French Word of the Day: Gréviculture

If you've ever joined in some collective grumbling about strike action in France you might have heard this - but be careful using it.

French Word of the Day: Gréviculture

Why do I need to know gréviculture?

If you're ever in France and there is a strike on (which is not a wildly unlikely proposition) you might hear people muttering this to themselves.

What does it mean?

It means 'strike culture' or a culture of striking. In French une grève is a strike, while en grève is used to describe a person or group who is on strike. So you might see signs saying fermé en raison de la grève – closed due to strike action.

On days when there are big strike actions, such as Friday's public transport strike in Paris, you might hear people muttering darkly that France has a gréviculture.

When should I use it?

If you are going to use it all, we would suggest using it very carefully, as the word does carry some baggage.

For a start some French people can be rather sensitive about their country's reputation for being permanently on strike. When you compare days lost to strike action in France to the rest of the world France is often ahead, but not by a particularly big margin. There has also been a big decrease in strike days since the 1970s.

In France when strikes do happen they tend to be public sector ones, which are highly visible, widely publicised and cause a lot of disruption, so maybe it seems that French people strike more than they actually do.

The word gréviculture also has some associations with the far right, since it was widely used by Front National founder Jean-Marie Le Pen in 1995. In fact the term was coined back around 1900, but for some people it still has associations with the politics of the far right.

So this one might be a word to recognise but not use yourself.






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French Expression of the Day: Avoir l’estomac dans les talons

A sensation you might feel around midi after skipping your morning croissant.

French Expression of the Day: Avoir l'estomac dans les talons

Why do I need to know avoir l’estomac dans les talons?

Because you might want to inform your friend waiting in the long restaurant line with you about just how hungry you actually are.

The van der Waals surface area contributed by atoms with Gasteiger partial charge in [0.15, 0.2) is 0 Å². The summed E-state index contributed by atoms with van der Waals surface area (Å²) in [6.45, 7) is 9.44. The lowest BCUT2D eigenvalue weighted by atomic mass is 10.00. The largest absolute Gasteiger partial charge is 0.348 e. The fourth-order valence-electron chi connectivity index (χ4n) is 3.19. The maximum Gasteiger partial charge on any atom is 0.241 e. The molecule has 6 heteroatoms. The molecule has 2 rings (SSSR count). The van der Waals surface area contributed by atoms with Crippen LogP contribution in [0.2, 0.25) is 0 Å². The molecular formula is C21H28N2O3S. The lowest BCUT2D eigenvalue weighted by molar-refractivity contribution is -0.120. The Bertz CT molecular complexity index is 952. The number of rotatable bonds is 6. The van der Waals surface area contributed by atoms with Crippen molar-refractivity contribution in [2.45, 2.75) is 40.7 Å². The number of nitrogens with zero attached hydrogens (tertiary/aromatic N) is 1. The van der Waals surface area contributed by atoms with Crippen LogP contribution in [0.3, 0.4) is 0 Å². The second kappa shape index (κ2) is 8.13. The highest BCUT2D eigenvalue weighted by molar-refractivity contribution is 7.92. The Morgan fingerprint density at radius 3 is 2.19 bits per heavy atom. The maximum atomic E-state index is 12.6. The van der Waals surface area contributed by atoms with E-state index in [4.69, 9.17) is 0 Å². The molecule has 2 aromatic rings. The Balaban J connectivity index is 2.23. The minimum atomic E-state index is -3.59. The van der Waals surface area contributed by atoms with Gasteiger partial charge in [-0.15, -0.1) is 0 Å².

What does it mean?

Avoir l’estomac dans les talons usually pronounced ah-vwar leh-sto-mack dahn lay tah-lonn – literally means to have the stomach in the heels, but it really just means that you are extremely hungry. A British-English equivalent might be ‘my stomach thinks my throat’s been cut’.

As with saying ‘I’m starving’ you wouldn’t use this to talk about people who are genuinely at risk of starvation, it’s just a phrase to complain about being hungry and wanting something to eat.

The expression probably originated around the end of the 19th century, and there are a couple of different ideas about how it came to be.

The first is that it’s intended to paint a picture of your stomach narrowing so much that it goes all the way down to your heels. The second idea proposes that since ‘les talons’ (heels) is a homonym with ‘l’étalon’ (stallion), the phrase might actually be referring to horse meat. You might be so hungry that the only thing that could possibly satiate your empty stomach is a hearty portion of horse meat.

Finally, there’s simply the idea that a person walking a long distance would have severe pain in his heels (or feet), and his hunger is so intense that it is as bad as the pain from walking a long distance.

Regardless of where it comes from, this expression is a sure-fire way to communicate your need for nourishment (or perhaps a nice helping of horse).

 Use it like this

Je ne peux pas attendre plus longtemps dans cette longue file, j’ai l’estomac dans les talons. – I cannot wait in this long line much longer, I’m starving.

Je n’ai pas mangé le déjeuner hier et à 17h, j’avais l’estomac dans les talons. Tout le monde dans le bureau pouvait entendre mon estomac faire du bruit ! – I skipped lunch yesterday and by 5pm I was starving! Everyone in the office could hear my stomach making noise.